From the Rector: The Rosary of the Virgin Mary

THE ROSARY OF THE VIRGIN MARY

On October 16, 2002, the 24th Anniversary of his election as Roman Pontiff, Pope John Paul II signed the Apostolic Letter Rosarium Virginis Mariae (the Rosary of the Virgin Mary) that presents the Rosary as an outstanding way to contemplate the face and mysteries of Christ. He also proclaimed a “Year of the Rosary”, Since October is the month of the Rosary, here is an excerpt from his encyclical.

14. Christ is the supreme Teacher, the revealer and the one revealed. It is not just a question of learning what he taught but of “learning him”. In this regard could we have any better teacher than Mary? From the divine standpoint, the Spirit is the interior teacher who leads us to the full truth of Christ (cf. Jn 14:26; 15:26; 16:13). But among creatures no one knows Christ better than Mary; no one can introduce us to a profound knowledge of his mystery better than his Mother.

The first of the “signs” worked by Jesus – the changing of water into wine at the marriage in Cana – clearly presents Mary in the guise of a teacher, as she urges the servants to do what Jesus commands (cf. Jn 2:5). We can imagine that she would have done likewise for the disciples after Jesus’ Ascension, when she joined them in awaiting the Holy Spirit and supported them in their first mission. Contemplating the scenes of the Rosary in union with Mary is a means of learning from her to “read” Christ, to discover his secrets and to understand his message.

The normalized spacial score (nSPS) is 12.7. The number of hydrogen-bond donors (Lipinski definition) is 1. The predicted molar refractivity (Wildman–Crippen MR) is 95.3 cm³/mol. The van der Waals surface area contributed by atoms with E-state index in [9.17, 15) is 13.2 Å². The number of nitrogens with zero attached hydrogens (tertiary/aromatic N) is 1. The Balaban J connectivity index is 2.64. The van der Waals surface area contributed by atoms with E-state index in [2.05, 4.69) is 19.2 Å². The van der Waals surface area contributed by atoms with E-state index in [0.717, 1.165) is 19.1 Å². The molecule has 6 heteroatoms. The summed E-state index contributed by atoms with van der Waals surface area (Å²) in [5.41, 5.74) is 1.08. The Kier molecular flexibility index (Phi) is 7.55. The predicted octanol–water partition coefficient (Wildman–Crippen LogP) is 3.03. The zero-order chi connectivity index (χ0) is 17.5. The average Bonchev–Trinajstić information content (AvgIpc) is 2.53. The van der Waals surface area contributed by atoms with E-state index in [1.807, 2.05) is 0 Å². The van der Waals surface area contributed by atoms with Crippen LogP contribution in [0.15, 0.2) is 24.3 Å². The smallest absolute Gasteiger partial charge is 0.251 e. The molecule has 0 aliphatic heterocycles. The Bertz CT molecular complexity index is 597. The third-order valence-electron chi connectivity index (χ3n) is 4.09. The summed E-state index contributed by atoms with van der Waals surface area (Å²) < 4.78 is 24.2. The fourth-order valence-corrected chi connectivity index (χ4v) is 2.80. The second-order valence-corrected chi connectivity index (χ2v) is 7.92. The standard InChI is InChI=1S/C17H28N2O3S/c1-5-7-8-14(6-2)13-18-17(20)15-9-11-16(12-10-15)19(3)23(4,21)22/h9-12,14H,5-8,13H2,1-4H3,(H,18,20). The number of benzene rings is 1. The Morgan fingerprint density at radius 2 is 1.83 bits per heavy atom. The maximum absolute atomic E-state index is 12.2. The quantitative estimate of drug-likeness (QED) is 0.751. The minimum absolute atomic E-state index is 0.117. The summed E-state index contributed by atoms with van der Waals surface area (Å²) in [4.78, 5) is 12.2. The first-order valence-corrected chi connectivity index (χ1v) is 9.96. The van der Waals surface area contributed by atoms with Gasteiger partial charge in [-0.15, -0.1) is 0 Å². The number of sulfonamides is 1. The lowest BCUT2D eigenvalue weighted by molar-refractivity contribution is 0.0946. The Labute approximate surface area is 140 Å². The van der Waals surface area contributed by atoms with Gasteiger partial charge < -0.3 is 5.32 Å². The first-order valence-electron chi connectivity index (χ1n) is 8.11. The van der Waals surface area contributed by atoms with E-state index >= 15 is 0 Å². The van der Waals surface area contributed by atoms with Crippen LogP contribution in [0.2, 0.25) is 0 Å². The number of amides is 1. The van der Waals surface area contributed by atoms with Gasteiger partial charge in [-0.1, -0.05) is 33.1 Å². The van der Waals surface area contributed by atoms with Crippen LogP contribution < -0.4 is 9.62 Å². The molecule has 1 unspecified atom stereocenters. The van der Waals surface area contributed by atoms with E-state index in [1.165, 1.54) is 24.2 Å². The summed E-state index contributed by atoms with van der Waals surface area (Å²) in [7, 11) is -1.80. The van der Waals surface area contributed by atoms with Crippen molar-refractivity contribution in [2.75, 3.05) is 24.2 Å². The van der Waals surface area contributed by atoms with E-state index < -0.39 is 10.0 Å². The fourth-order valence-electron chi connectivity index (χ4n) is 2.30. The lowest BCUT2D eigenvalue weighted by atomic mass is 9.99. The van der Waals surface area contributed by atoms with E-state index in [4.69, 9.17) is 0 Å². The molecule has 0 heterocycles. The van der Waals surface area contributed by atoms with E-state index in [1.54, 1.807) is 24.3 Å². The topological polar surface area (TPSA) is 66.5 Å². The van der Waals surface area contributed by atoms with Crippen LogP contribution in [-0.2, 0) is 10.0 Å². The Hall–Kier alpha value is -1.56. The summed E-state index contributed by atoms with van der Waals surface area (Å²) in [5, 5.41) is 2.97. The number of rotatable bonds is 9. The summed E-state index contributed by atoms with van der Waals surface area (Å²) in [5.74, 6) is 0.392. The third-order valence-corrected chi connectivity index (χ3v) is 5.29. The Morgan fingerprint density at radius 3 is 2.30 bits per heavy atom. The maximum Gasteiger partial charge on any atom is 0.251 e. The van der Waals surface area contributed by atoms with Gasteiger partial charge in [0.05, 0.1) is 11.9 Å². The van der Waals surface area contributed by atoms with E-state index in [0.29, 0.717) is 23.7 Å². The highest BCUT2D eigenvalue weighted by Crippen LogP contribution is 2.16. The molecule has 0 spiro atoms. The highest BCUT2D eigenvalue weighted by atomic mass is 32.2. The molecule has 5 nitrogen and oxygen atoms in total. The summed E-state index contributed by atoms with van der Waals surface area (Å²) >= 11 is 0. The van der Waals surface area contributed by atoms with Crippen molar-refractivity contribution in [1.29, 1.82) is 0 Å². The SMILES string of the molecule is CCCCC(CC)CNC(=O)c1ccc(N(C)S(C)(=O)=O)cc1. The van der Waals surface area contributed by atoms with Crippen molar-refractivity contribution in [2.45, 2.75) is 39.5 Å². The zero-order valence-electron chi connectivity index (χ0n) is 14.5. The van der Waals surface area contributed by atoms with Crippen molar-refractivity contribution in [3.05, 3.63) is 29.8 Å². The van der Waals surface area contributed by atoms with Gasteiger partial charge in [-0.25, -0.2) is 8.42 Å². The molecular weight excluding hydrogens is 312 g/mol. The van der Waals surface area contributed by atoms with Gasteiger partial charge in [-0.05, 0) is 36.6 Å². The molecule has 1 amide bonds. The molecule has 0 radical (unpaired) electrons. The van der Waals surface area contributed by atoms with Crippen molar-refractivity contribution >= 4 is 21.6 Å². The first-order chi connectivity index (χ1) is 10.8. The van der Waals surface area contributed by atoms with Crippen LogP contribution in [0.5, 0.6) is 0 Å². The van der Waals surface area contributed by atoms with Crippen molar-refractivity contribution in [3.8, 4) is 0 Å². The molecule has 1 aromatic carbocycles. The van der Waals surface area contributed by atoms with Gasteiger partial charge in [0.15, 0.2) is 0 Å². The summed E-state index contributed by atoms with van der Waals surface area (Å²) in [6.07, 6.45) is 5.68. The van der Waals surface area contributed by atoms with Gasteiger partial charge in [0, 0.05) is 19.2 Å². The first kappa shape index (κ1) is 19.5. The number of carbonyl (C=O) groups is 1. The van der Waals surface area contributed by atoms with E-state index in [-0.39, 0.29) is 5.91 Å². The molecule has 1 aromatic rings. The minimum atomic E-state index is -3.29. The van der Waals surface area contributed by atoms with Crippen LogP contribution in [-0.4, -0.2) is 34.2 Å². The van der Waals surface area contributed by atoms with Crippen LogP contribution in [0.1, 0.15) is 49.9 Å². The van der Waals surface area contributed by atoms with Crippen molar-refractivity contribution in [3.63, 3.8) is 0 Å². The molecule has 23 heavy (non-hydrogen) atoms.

This school of Mary is all the more effective if we consider that she teaches by obtaining for us in abundance the gifts of the Holy Spirit, even as she offers us the incomparable example of her own “pilgrimage of faith”. As we contemplate each mystery of her Son’s life, she invites us to do as she did at the Annunciation: to ask humbly the questions which open us to the light, in order to end with the obedience of faith: “Behold I am the handmaid of the Lord; be it done to me according to your word” (Lk 1:38).

Consequently, for the Rosary to become more fully a “compendium of the Gospel”, it is fitting to add, following reflection on the Incarnation and the hidden life of Christ (the joyful mysteries) and before focusing on the sufferings of his Passion (the sorrowful mysteries) and the triumph of his Resurrection (the glorious mysteries), a meditation on certain particularly significant moments in his public ministry (the mysteries of light). This addition of these new mysteries, without prejudice to any essential aspect of the prayer’s traditional format, is meant to give it fresh life and to enkindle renewed interest in the Rosary’s place within Christian spirituality as a true doorway to the depths of the Heart of Christ, ocean of joy and of light, of suffering and of glory.

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